LABELLE — Shane Parker, public works director for Hendry County, introduced the Port LaBelle Utility System – Increase in New Residential Customer Connection Charges as an agenda item to Tuesday night’s meeting of the Hendry County Board of Commissioners.
The agenda request states: “The Port LaBelle Utility System (PLUS) is in financial need of an increase for new residential customer connection charges in order to offset expenses associated with the new connections and to provide for future water plant capacity.
“The BOCC approved Resolution No. 2018-36 which established charges for new residential customer connections to the PLUS on May 22, 2018.
“At the request of county staff, the Florida Rural Water Association (FRWA) conducted a connection fee study (impact fee study) and made a recommendation on new residential connection charges for PLUS as a membership benefit. The study, dated Aug. 22, 2019, followed national water utility methodology standards established by the American Water Works Association (AWWA) using data specific to PLUS reflecting PLUS infrastructure (water treatment plant facility storage tank, distribution piping, etc.). The FWRA recommended an increase of $4,630 for new residential water connection fees from $2,205 to $6,835 and concluded that the wastewater fee in the amount of $2,455 should remain the same.
“The PLUS Advisory Board met on Sept. 19, 2019, to discuss the study dated Aug. 22, 2019, and voted 3-1 to recommend the BOCC increase the fee for new residential connections to potable water by $4,630 and to leave the wastewater connection fee the same as recommended by the FRWA.
“County staff felt the increase in the water connection fee was justified, but too high, so it further evaluated the fee with the help of consultant Dr. John Capece of Southern Datastream. Staff wanted to establish a reasonable and justifiable fee that would not deter development in Port LaBelle. Southern Datastream evaluated the fee and proposed an adjustment based on water loss in the PLUS potable water distribution system. After further review and consultation with staff, Southern DataStream recommend an increase of $2,763 for new residential water connection fees from $2,205 to $4,968. Staff agrees with the proposed water connection fee of $4,968.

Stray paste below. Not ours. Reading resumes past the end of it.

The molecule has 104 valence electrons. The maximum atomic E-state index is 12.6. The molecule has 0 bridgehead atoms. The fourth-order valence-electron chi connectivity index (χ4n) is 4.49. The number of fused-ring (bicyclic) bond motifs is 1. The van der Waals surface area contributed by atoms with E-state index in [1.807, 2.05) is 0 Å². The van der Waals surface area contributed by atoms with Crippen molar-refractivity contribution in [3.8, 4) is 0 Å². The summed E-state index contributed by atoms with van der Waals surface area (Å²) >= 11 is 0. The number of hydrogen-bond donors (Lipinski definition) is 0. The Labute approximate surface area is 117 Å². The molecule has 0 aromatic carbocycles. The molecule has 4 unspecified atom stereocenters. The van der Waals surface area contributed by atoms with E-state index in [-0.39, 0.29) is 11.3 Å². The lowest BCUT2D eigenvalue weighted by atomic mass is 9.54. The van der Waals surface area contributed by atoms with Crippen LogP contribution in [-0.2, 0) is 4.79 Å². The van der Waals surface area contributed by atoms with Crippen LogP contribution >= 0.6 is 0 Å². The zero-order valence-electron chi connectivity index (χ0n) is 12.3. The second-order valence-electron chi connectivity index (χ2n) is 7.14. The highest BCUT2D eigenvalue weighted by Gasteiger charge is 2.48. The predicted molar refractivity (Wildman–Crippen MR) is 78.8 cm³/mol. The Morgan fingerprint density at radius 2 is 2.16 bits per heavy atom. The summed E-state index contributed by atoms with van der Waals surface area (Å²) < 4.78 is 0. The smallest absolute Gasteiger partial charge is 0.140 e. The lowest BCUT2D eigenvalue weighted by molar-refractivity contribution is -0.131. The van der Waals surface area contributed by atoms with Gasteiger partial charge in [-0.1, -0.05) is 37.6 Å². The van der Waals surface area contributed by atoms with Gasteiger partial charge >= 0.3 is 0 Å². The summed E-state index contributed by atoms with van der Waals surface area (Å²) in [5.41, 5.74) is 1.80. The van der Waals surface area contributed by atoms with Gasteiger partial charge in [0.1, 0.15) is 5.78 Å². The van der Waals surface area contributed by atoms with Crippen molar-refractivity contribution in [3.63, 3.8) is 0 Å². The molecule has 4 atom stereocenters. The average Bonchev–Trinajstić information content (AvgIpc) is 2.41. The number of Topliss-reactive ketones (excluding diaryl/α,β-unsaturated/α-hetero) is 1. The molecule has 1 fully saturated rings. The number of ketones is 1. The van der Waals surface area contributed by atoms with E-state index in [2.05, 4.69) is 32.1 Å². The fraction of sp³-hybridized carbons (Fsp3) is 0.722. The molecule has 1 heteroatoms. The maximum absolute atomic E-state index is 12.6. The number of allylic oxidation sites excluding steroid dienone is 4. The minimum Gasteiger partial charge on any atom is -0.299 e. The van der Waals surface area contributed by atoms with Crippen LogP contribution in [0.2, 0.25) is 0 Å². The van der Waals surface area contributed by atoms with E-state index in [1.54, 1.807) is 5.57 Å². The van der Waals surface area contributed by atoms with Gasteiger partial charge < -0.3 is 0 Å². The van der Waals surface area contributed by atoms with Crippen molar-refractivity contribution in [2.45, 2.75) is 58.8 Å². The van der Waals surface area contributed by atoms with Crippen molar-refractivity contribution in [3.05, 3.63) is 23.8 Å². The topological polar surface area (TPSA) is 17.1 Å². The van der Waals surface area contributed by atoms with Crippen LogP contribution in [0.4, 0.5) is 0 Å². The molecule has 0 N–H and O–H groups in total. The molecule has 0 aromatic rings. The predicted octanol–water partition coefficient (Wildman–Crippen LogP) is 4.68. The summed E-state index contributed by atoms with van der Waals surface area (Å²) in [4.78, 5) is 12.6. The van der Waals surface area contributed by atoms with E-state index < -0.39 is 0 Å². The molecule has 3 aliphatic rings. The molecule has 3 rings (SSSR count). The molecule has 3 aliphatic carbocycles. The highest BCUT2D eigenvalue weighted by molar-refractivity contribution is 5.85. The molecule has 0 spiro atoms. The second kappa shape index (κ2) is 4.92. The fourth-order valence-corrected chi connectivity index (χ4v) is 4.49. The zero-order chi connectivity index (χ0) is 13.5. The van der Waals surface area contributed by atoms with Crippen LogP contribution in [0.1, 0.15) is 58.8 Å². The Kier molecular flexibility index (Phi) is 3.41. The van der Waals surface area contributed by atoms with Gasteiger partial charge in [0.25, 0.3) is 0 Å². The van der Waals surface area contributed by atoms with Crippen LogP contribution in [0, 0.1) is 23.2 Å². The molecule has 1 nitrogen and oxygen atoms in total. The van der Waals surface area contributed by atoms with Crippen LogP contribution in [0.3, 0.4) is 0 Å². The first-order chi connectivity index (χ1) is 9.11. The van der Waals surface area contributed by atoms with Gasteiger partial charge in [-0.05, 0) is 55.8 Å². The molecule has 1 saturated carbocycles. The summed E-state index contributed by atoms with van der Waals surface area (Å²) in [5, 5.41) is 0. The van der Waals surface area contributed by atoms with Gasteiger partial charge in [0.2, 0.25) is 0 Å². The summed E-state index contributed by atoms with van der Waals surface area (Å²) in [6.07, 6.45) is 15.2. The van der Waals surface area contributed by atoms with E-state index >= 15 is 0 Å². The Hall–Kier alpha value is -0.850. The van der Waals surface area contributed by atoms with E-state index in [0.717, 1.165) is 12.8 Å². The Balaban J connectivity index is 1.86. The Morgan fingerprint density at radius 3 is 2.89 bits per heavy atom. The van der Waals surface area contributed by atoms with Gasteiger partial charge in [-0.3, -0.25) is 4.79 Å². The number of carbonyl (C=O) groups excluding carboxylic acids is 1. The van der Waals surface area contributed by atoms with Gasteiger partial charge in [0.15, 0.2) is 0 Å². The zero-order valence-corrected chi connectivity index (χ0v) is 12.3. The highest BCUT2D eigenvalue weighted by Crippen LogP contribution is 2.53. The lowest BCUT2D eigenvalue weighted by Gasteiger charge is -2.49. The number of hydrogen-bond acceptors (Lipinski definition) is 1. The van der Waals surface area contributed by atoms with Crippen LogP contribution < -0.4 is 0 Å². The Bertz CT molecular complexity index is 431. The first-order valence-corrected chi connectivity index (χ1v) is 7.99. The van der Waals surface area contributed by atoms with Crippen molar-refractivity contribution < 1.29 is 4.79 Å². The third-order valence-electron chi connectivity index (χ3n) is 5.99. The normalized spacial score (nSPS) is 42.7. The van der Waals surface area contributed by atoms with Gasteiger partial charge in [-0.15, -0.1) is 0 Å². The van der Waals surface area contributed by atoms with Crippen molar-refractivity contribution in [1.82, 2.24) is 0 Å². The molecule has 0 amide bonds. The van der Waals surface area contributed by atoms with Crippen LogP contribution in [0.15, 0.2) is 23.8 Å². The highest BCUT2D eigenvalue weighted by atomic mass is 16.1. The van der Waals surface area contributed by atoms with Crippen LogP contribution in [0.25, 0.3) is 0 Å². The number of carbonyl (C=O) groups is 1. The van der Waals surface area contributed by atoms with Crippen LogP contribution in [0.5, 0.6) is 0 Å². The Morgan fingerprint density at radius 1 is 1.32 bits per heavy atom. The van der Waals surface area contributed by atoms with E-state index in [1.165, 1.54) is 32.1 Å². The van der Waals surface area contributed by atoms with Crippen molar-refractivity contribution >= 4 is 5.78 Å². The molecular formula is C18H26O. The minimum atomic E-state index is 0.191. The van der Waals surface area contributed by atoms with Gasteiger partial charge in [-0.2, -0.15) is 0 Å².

“The PLUS Advisory Board met on Sept. 21, 2020, to discuss the proposed water connection fee based on the reduction proposed by Southern Datastream and voted 3-0 to recommend the BOCC increase the fee for new residential connections to potable water by $2,763 and to leave the wastewater connection fee the same as recommend by the FRWA study.
“The current fee is $2,205 with a credit of $540 making the actual cost $1,665. The new fee of $4,968 does come with a credit which reduces the fee for new homes in the Hendry County side of Port LaBelle to $3,993, the Glades County side of Port LaBelle to $3,918 and Banyan Village to $3,044.
“With the current rate of development in the area it’s predicted that the water plant will run out of capacity by the year 2027, which will cost about $2 million to expand the plant.”
Commissioner Karson Turner said, “This is a prime example of something that we need to jump on a grant with DEP for capital improvement upgrades.”
Several home builders urged the commission to phase in the 125% increase over time instead of making the increase so sudden.
Parker did some calculations on spreading this increase out over a period of seven months starting in January 2021. The BOCC agreed to discuss this agenda item at the November meeting when Parker and county staff will have a more accurate dollar amount to hook up to the utilities.
“I don’t want to raise the utility rates because then everybody is paying for the capacity of the plant when they have already bought into the capacity of the plant,” Parker said.